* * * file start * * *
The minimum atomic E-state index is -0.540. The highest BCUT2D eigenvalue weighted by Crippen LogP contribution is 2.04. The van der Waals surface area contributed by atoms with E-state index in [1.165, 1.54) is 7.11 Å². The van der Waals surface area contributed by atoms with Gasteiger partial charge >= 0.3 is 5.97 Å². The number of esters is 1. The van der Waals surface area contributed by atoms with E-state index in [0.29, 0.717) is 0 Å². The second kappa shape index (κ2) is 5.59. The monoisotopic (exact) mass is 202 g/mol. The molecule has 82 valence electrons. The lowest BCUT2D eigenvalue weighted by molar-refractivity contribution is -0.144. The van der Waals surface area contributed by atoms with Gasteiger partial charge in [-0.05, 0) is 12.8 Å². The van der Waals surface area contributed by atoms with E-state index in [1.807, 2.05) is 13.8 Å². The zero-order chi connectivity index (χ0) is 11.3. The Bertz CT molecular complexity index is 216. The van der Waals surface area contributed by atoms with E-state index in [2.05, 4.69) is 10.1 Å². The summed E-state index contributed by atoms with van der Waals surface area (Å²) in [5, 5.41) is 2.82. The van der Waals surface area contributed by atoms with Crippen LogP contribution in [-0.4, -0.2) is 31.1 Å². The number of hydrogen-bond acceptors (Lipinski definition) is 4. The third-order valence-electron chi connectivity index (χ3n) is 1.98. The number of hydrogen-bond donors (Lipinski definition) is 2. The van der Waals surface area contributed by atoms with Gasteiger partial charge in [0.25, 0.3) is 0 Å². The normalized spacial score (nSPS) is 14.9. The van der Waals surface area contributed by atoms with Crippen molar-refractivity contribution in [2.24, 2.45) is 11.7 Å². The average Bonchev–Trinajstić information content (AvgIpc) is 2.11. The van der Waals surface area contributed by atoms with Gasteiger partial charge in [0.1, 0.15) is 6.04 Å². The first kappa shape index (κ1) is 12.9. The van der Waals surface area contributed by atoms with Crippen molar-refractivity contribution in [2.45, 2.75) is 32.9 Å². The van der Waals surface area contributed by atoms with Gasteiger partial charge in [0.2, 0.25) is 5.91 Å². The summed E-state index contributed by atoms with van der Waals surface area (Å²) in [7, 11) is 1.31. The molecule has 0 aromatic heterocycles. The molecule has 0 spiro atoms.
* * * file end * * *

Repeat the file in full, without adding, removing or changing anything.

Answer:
The minimum atomic E-state index is -0.540. The highest BCUT2D eigenvalue weighted by Crippen LogP contribution is 2.04. The van der Waals surface area contributed by atoms with E-state index in [1.165, 1.54) is 7.11 Å². The van der Waals surface area contributed by atoms with Gasteiger partial charge >= 0.3 is 5.97 Å². The number of esters is 1. The van der Waals surface area contributed by atoms with E-state index in [0.29, 0.717) is 0 Å². The second kappa shape index (κ2) is 5.59. The monoisotopic (exact) mass is 202 g/mol. The molecule has 82 valence electrons. The lowest BCUT2D eigenvalue weighted by molar-refractivity contribution is -0.144. The van der Waals surface area contributed by atoms with Gasteiger partial charge in [-0.05, 0) is 12.8 Å². The van der Waals surface area contributed by atoms with E-state index in [1.807, 2.05) is 13.8 Å². The zero-order chi connectivity index (χ0) is 11.3. The Bertz CT molecular complexity index is 216. The van der Waals surface area contributed by atoms with E-state index in [2.05, 4.69) is 10.1 Å². The summed E-state index contributed by atoms with van der Waals surface area (Å²) in [5, 5.41) is 2.82. The van der Waals surface area contributed by atoms with Crippen LogP contribution in [-0.4, -0.2) is 31.1 Å². The number of hydrogen-bond acceptors (Lipinski definition) is 4. The third-order valence-electron chi connectivity index (χ3n) is 1.98. The number of hydrogen-bond donors (Lipinski definition) is 2. The van der Waals surface area contributed by atoms with Gasteiger partial charge in [0.25, 0.3) is 0 Å². The normalized spacial score (nSPS) is 14.9. The van der Waals surface area contributed by atoms with Crippen molar-refractivity contribution in [2.24, 2.45) is 11.7 Å². The average Bonchev–Trinajstić information content (AvgIpc) is 2.11. The van der Waals surface area contributed by atoms with Gasteiger partial charge in [0.1, 0.15) is 6.04 Å². The first kappa shape index (κ1) is 12.9. The van der Waals surface area contributed by atoms with Crippen molar-refractivity contribution in [2.45, 2.75) is 32.9 Å². The van der Waals surface area contributed by atoms with Gasteiger partial charge in [0.2, 0.25) is 5.91 Å². The summed E-state index contributed by atoms with van der Waals surface area (Å²) in [7, 11) is 1.31. The molecule has 0 aromatic heterocycles. The molecule has 0 spiro atoms.